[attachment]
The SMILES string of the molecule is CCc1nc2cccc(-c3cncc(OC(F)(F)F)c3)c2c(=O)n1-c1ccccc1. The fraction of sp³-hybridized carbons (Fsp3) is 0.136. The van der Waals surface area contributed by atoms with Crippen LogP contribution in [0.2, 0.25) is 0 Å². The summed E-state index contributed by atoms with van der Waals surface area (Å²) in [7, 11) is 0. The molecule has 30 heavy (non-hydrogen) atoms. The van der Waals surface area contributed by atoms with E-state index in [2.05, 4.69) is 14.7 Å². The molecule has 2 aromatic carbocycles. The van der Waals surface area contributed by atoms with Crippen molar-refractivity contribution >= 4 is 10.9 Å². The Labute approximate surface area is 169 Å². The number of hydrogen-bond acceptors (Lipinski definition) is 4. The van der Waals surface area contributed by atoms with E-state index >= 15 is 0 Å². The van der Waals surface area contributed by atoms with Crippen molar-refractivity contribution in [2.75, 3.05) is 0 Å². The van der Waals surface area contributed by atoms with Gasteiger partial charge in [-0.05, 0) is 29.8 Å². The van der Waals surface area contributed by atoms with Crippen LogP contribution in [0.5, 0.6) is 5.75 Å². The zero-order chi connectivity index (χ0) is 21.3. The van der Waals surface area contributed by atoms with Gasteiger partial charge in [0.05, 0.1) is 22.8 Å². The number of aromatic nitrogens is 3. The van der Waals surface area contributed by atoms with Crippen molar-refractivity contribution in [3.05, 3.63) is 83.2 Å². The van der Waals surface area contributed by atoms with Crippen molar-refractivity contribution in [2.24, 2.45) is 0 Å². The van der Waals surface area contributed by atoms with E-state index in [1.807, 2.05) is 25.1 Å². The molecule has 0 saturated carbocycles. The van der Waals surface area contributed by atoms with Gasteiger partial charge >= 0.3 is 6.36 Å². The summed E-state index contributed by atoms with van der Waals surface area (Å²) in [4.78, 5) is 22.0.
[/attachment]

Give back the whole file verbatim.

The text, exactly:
The SMILES string of the molecule is CCc1nc2cccc(-c3cncc(OC(F)(F)F)c3)c2c(=O)n1-c1ccccc1. The fraction of sp³-hybridized carbons (Fsp3) is 0.136. The van der Waals surface area contributed by atoms with Crippen LogP contribution in [0.2, 0.25) is 0 Å². The summed E-state index contributed by atoms with van der Waals surface area (Å²) in [7, 11) is 0. The molecule has 30 heavy (non-hydrogen) atoms. The van der Waals surface area contributed by atoms with E-state index in [2.05, 4.69) is 14.7 Å². The molecule has 2 aromatic carbocycles. The van der Waals surface area contributed by atoms with Crippen molar-refractivity contribution >= 4 is 10.9 Å². The Labute approximate surface area is 169 Å². The number of hydrogen-bond acceptors (Lipinski definition) is 4. The van der Waals surface area contributed by atoms with E-state index >= 15 is 0 Å². The van der Waals surface area contributed by atoms with Crippen molar-refractivity contribution in [2.75, 3.05) is 0 Å². The van der Waals surface area contributed by atoms with Gasteiger partial charge in [-0.05, 0) is 29.8 Å². The van der Waals surface area contributed by atoms with Crippen LogP contribution in [0.5, 0.6) is 5.75 Å². The zero-order chi connectivity index (χ0) is 21.3. The van der Waals surface area contributed by atoms with Gasteiger partial charge in [0.05, 0.1) is 22.8 Å². The number of aromatic nitrogens is 3. The van der Waals surface area contributed by atoms with Crippen molar-refractivity contribution in [3.05, 3.63) is 83.2 Å². The van der Waals surface area contributed by atoms with Crippen molar-refractivity contribution in [2.24, 2.45) is 0 Å². The van der Waals surface area contributed by atoms with E-state index in [1.807, 2.05) is 25.1 Å². The molecule has 0 saturated carbocycles. The van der Waals surface area contributed by atoms with Gasteiger partial charge >= 0.3 is 6.36 Å². The summed E-state index contributed by atoms with van der Waals surface area (Å²) in [4.78, 5) is 22.0.